Furthermore, we have studied two different classes of compounds that may function either as rigid molecular spacers with a well-defined conductance or as molecular cords. In both cases, we find that it is of great importance to match the conjugation of the anchoring groups with the molecular backbone for high conductance.

  The last part of the thesis is devoted to another interesting semiconductor material, diamond. We have accurately calculated the band structure and effective masses for this material. Furthermore, these results have been used to calculate the Hall coefficient, the resistivity and the Seebeck coefficient.

Place, publisher, year, edition, pages
Uppsala: Acta Universitatis Upsaliensis, 2013. i-x, 89 p.
Digital Comprehensive Summaries of Uppsala Dissertations from the Faculty of Science and Technology, ISSN 1651-6214 ; 1090
Density functional theory, Molecular electronics, Organosilicon chemistry, Diamond, Molecular switches, Nanoelectrode bridge platform, Molecular cords
National Category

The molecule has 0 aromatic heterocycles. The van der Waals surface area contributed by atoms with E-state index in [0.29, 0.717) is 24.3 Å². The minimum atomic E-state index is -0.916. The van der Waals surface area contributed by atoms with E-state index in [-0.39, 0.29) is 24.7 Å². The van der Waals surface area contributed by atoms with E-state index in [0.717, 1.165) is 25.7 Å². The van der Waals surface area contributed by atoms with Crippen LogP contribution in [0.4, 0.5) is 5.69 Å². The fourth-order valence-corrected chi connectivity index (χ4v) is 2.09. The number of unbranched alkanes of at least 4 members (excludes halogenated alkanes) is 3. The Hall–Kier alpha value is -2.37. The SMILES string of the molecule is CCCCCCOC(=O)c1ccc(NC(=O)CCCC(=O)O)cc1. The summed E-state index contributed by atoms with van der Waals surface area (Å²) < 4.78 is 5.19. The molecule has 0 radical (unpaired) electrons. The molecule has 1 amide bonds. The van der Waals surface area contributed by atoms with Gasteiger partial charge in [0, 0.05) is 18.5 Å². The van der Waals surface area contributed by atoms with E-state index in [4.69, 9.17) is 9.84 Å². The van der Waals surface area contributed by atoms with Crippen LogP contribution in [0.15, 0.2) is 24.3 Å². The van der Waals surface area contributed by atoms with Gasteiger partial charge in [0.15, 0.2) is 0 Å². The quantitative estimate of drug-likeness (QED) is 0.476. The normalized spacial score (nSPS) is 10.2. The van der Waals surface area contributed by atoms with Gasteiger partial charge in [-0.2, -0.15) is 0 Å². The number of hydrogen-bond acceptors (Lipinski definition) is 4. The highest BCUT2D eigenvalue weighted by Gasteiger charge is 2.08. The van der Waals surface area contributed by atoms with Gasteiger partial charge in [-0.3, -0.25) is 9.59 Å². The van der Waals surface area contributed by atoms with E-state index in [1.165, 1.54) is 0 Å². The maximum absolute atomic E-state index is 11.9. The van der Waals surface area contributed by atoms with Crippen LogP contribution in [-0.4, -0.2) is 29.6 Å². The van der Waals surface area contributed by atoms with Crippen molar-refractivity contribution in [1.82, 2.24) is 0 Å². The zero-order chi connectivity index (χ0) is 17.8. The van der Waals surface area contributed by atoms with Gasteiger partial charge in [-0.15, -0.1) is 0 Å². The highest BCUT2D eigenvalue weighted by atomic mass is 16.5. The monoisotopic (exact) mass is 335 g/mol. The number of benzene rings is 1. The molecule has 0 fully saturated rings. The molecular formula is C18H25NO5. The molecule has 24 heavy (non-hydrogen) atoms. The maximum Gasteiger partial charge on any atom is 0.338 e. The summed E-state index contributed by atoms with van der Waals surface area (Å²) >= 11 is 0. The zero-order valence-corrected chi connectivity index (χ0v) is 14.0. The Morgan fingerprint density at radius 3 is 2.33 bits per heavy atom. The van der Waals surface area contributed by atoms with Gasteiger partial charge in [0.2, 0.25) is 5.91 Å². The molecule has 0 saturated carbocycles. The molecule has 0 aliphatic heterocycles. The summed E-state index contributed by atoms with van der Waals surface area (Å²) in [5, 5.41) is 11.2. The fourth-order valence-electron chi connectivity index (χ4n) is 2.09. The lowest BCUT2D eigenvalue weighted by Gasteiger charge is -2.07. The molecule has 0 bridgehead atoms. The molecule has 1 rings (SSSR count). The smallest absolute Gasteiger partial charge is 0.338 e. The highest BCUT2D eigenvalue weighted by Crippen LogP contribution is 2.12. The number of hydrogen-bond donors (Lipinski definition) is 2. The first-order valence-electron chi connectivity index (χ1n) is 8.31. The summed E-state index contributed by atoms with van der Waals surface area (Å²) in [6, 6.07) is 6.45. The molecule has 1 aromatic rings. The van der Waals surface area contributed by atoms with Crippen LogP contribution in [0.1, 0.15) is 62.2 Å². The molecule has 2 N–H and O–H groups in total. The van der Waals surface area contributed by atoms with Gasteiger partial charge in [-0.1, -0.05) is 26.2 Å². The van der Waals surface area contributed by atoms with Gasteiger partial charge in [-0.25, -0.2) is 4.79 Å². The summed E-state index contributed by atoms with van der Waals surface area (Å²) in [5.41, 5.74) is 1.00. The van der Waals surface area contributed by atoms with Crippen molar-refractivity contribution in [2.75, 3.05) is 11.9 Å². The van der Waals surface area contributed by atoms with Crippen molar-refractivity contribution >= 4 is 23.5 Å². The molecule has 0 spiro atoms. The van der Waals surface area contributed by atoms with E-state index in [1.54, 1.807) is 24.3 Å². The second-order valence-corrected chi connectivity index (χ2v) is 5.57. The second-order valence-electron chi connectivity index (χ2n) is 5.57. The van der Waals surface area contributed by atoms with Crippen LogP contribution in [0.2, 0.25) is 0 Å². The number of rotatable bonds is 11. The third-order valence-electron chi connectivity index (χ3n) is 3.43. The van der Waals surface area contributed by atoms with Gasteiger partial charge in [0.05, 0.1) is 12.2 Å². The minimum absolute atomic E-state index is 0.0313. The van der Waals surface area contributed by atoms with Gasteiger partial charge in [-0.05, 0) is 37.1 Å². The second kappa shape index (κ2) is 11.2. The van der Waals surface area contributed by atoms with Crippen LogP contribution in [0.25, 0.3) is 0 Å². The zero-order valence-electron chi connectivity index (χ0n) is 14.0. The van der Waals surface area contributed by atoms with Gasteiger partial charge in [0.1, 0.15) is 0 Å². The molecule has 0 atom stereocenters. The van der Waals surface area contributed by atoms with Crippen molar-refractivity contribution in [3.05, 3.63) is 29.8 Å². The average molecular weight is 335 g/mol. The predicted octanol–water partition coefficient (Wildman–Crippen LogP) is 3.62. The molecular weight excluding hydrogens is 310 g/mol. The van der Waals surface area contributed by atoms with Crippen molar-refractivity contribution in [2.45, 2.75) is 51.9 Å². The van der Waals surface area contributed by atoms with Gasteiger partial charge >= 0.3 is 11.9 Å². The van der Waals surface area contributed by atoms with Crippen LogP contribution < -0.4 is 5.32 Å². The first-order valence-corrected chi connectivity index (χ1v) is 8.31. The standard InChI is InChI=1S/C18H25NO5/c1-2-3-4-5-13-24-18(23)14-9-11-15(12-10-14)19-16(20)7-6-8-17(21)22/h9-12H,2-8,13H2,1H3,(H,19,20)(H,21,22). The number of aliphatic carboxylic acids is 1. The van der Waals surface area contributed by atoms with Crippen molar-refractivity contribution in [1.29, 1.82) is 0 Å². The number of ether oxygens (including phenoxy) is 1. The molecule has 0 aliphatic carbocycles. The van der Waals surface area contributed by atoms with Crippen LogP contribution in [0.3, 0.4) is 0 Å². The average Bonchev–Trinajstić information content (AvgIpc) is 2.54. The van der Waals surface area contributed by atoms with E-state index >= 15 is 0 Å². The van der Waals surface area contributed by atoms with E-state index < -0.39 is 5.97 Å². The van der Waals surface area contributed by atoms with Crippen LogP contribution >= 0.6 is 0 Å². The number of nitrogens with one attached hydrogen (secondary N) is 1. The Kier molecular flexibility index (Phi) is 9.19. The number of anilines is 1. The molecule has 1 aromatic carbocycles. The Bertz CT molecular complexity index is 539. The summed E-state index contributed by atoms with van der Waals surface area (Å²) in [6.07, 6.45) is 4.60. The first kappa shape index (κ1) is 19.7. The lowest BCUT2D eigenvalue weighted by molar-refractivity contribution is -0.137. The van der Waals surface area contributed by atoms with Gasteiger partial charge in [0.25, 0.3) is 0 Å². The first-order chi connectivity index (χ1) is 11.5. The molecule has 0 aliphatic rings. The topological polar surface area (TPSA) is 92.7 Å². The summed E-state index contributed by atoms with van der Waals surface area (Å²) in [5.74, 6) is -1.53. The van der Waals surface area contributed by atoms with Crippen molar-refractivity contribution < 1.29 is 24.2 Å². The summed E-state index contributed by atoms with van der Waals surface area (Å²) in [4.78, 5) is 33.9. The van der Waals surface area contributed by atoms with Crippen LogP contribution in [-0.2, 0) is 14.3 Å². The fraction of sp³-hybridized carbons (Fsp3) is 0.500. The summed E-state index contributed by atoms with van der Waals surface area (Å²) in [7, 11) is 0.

Condensed Matter Physics Physical Chemistry
Research subject
Physics with spec. in Atomic, Molecular and Condensed Matter Physics
urn:nbn:se:uu:diva-209261 (URN)978-91-554-8781-2 (ISBN)
Public defence
2013-11-29, Häggsalen, Ångströmlaboratoriet, Lägerhyddsvägen 1, Uppsala, 10:15 (English)
Available from: 2013-11-08 Created: 2013-10-16 Last updated: 2014-01-23

Open Access in DiVA

No full text

Other links

Publisher's full texthttp://dx.doi.org/10.1039/C3NR00505D

Search in DiVA

By author/editor
Jafri, Hassan M.Löfås, HenrikJonas, FranssonBlom, TobiasGrigoriev, AntonAhuja, RajeevOttosson, HenrikLeifer, Klaus
By organisation
Applied Materials SciencesMaterials TheoryPhysical Organic ChemistryPhysical Organic Chemistry
In the same journal
Condensed Matter PhysicsEngineering and Technology

Search outside of DiVA

GoogleGoogle Scholar
The number of downloads is the sum of all downloads of full texts. It may include eg previous versions that are now no longer available

Altmetric score

Total: 720 hits
ReferencesLink to record
Permanent link

Direct link